Oh, what a great book. Thank you, Jessica Whitehead. Are you doing an IELTS exam or will you
be doing an IELTS exam in the future? Special shoutout to Pedro, thank you for
helping me on this, and rock your exam. You’re going to do it, boy. If you’re studying IELTS, there’s one
section in the test that is difficult. They’re all difficult, but
it’s the reading section. So, when you’re doing your test, you have to
read the passage quickly, you have to get all of the wonderful information, and
then you have to answer the questions. So, what I want to help you do is something
really cool called speed reading. When I was in grade 2, my teacher
taught me something that was amazing. Usually when you read something, you take your
little finger and you read along like this. So my teacher taught me at the young age of
eight to get a bookmark, and instead of reading each word, you’re going to read one
whole sentence with an eyescape. So, instead of reading word by word with your
little finger, you’re going to put a bookmark on the sentence and you’re going
to focus on the sentence. This allows you to read
something much faster. So, put your little finger away and
grab a bookmark or a piece of paper. So, number six is:
Use a bookmark. It helps you absorb the
information faster. Another thing that you can do or not do is
when you’re reading: “The pizza was a wide pizza with ham and pineapple. It was the most exiting
flavours, it was…” Don’t read out loud. Two reasons: One, there’re other people around
you that you’re probably disturbing, and there’s probably been a scientific study that if you
move your lips, you’re doing extra work and you’re kind of wasting time. Try and close your mouth. Don’t: “Ra-ra-ra-ra” under your
breath, don’t move your lips. Just absorb it and read it. This helps you go through it faster and ultimately get
that high score that you’ve all been looking for. Another tip is to pay attention
to important key words. So, these are going to be things like dates
and times, numbers, and proper nouns. So, please tell me you know
what a proper noun is. A proper noun is a
place or a person. It starts with a capital letter. So, one really, really good thing you can
do is you can take your little highlighter and circle the important words. When you come back to the reading section
or when you’ve read it, it sticks in your brain more. This is good for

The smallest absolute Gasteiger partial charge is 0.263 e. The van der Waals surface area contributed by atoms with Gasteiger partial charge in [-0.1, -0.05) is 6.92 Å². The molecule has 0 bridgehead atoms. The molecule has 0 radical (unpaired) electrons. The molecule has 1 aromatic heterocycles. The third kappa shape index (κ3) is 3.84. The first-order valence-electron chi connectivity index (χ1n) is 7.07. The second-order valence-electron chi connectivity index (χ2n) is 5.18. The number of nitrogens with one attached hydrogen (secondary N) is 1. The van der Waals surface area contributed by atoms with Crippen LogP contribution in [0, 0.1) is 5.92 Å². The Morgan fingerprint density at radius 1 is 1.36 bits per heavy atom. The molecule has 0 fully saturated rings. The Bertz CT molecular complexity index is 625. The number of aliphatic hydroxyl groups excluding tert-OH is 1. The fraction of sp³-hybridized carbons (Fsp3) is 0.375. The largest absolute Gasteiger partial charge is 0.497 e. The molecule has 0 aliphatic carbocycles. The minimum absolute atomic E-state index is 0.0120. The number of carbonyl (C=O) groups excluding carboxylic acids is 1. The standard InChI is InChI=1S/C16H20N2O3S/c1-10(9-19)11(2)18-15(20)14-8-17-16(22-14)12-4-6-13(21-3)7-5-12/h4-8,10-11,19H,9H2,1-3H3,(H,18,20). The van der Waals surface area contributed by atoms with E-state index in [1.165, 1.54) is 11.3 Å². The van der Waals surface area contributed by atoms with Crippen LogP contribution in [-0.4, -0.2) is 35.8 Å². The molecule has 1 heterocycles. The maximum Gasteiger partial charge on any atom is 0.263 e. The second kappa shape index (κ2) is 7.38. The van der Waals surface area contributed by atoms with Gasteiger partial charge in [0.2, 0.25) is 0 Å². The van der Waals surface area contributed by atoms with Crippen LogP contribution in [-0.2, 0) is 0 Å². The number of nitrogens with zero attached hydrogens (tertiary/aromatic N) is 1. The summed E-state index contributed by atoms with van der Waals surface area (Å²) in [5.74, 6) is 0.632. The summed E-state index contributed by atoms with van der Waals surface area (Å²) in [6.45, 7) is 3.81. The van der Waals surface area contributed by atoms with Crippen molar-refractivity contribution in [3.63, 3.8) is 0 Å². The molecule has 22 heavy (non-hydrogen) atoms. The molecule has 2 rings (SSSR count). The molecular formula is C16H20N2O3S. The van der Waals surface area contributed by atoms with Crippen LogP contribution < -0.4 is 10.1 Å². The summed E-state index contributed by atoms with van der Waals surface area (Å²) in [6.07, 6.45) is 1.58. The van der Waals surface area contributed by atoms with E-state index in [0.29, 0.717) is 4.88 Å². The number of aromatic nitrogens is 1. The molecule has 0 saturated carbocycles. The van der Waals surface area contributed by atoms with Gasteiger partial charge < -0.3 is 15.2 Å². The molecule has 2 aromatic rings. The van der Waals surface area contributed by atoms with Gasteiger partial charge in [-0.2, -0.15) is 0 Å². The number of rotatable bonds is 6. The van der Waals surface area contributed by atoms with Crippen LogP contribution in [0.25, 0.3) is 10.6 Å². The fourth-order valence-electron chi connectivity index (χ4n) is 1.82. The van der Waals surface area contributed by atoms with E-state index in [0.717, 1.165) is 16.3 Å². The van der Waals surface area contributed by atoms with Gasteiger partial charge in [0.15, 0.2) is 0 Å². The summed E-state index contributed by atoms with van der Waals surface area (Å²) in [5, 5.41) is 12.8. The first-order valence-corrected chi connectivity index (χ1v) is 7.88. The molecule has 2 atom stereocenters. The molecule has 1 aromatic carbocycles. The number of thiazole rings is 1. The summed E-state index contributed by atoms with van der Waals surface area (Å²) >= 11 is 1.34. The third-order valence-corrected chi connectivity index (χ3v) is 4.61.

practicing, too. Some articles and some things
have special punctuation. So, dashes. Dashes are a little line here
and a little line at the end. There’s a very, very good reason why they’ve
used dashes, and that is they’re telling you that this information
is really important. It’s giving you something extra or something
that changes the idea about the sentence. So, the information between dashes or even
between commas is put there for a reason, and it’s probably got some wealth of information,
maybe the answer to question number seven. Some readings that you have not necessarily
on IELTS, but a newspaper if you’re reading something for fun… Do people read for…? Yeah, they do read for fun, Ronnie.
Okay. Is a special font. So, if the words are bold which means they’re
bigger; or if they’re written in italics which means, like, handwriting; or if the words
are underlined – this is going to give you some really strong information that it’s
important because they made it like this. When you first begin your IELTS test in the
reading section, always read the questions first, then you’ll know what
information you’re looking for. If you just read it
willy-nilly without thinking about the questions, you’ve
wasted a lot of time. So read the questions first, then go back
and get the information that you need. And about paragraphs, this is
a tricky thing that they do. I want you to read the first sentence,
it’s called the topic sentence. The topic sentence has… We’ll say “the meat” or the
importance of the paragraph. Maybe in the middle of the paragraph they’ve
got some information and it’s useless, really, because maybe the
idea has changed. So, the best thing you can do is read the
first topic sentence, skim the rest of it, and concentrate on the last, because maybe the
idea has changed halfway through the sentence. If you’re going for
your IELTS, good luck. It’s hard, but you can do it. For more IELTS tips, stay tuned.